It can be easy, when the situation for women’s rights in the U.S. is at a seriously critical stage, to forget that other countries around the world are fighting the same (and sometimes more difficult) battles —and that some of the most amazing women's rights activists alive are working hard to make sure women get what they deserve. But there’s an entire panoply of talented, amazingly courageous women fighting the good fight for the women of their own countries, and their names definitely deserve to be on the tip of your tongue.
Some of the women on this list are at the peak of their careers, others are barely in their teens, but they’re all focused on one thing: the fight for women’s equality, whether it’s access to education, freedom from domestic violence, escaping sexual slavery, or avoiding persecution. Many have seen jail time or been exiled from their countries of birth for their activism; some have undergone both. Being an activist for women’s rights is not seen as a benign thing in many places; it’s a threat that deserves severe punishment. But these ladies soldier on regardless.
If you’re feeling a lack of inspiration about your own feminist fight, give these biographies a read. They’ll put a fire under you when nothing else will.
You may know Krishnan because of her TED talk in 2009, where she lays out her cause: fighting against sex trafficking and sexual slavery in India. She’s been called a “crusader,” and is the founder of Prajwala, which means Eternal Flame and is an organization devoted to fixing the problem. Based in Hypderabad, Prajwala liberates women from forced prostitution and puts their children in schools, and Krishnan herself has rescued some 2,500 women. This woman is a modern-day hero.
David is a Quebecois Canadian politician who’s allied with the far-left political party Quebec Solidaire, which includes feminism in its mandate. She’s its spokesperson, but before she went into politics she spent her time organizing feminist campaigns, from leading the Federation des femmes du Quebec to arranging World Marches against female poverty and domestic violence.
The Chinese Feminist Five
These five feminists have rapidly become some of the most famous activists in the world after their arrest over a planned International Women’s Day campaign in China. The five women, Wu Rongrong, Wei Tingting, Wang Man, Li Maizi, and Zheng Churan, were planning to distribute stickers about sexual harassment around Beijing. All five are activists for women’s rights in China, but according to the Guardian, their organizations have been raided by police, and the five may soon be given criminal charges.
Ardalan is one of the most vocal of Iran’s cohort of activists for women’s rights, founding a campaign of One Million Signatures to try and get attention for the plight of Iranian women. She’s been a general badass, editing and publishing an online magazine on women’s rights that discusses taboo topics about health and sex, and surviving a three-year prison sentence for “threatening national security”. She now lives in exile in Sweden.
Ali may be familiar to you: she’s one of the international faces of the fight against female genital mutilation, or FGM, which occurs regularly in several cultures across the African subcontinent. (If you don’t know what it is, look it up, and prepare to be disgusted and upset.) The Somali activist co-founded the organization Daughters Of Eve, which counsels young women and campaigns for the end of the FGM practice, including a big new campaign just launched in Britain.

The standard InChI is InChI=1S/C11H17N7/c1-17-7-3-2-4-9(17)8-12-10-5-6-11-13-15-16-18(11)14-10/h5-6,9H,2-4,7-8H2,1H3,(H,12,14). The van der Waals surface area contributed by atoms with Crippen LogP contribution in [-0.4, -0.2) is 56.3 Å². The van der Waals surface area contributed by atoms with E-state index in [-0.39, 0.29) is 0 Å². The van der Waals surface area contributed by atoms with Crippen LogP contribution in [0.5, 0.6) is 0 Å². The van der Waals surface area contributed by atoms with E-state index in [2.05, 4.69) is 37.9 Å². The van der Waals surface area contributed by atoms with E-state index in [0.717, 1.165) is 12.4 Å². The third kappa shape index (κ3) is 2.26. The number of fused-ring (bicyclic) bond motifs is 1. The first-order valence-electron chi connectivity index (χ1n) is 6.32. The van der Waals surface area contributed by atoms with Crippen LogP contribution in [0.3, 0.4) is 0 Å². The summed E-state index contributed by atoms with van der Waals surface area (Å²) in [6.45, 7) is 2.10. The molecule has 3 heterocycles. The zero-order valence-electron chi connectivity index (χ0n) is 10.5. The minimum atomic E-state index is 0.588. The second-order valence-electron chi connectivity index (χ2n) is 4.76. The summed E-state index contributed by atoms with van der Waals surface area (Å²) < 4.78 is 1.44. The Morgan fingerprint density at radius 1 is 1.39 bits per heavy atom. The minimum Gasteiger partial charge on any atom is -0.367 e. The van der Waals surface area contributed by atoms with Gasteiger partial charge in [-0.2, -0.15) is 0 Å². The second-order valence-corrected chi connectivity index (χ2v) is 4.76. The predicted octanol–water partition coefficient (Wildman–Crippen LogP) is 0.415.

Masih Alinejad is one of the women who’s taken full advantage of social media to help her activism. An Iranian by birth, Alinejad has had to flee to the United Kingdom due to her journalism and feminist work — the most famous example of which is the Facebook page My Stealthy Freedom, which allows women in Iran to post photographs without a hijab, an act that could get them publicly arrested.
It’s easy to label Rahimzada the “Afghan Malala” (which the media have) — she’s young, fighting for the rights of girls in her nation of birth, and risking her life by doing it. She’s in a refugee camp in Kabul, Afghanistan, after her family fled Taliban fighting in Peshawar, and she’s spent her time fighting for access to education and clean water for the 25,000 kids in camps around the nation — regardless of gender.
Ebadi is possibly the most illustrious name on this list, having won the Nobel Peace Prize for her efforts in furthering women’s rights in Iran. She was the first female judge in Iran — before she was forced to resign by conservative authorities. The cases she’s taken on since being reinstated have been mostly human rights-based, focusing on violence against women and children.
Faiza Jama Mohamed
Mohamed has worked for Equality Now, a human rights organization focused on women’s equality in Somalia, for decades, and is one of its shining lights. If you’re thinking “Give this woman all the awards,” you’re a bit late: she’s been given plenty. She also produced a ferocious film, Africa Rising, that documented the devastation left by the practice of FGM across Africa, shot in Burkina Faso, Kenya, Mali, Tanzania and elsewhere, and what activists are trying to do to stop it.
May Sabai Phyu
Myanmar already has one iconic female human rights symbol, Aung Sun Suu Kyi, but there are others also worthy of our attention. One in particular, May Sabai Phyu, has been honored by the UN for her work trying to establish better conditions for women in her home country. She founded the Gender Equality Network and is working to produce Myanmar’s first law preventing violence against women — all the while fighting the threat of arrest (she’s already been detained). “Honesty is one kind of courage,” she told the UN when she received her award.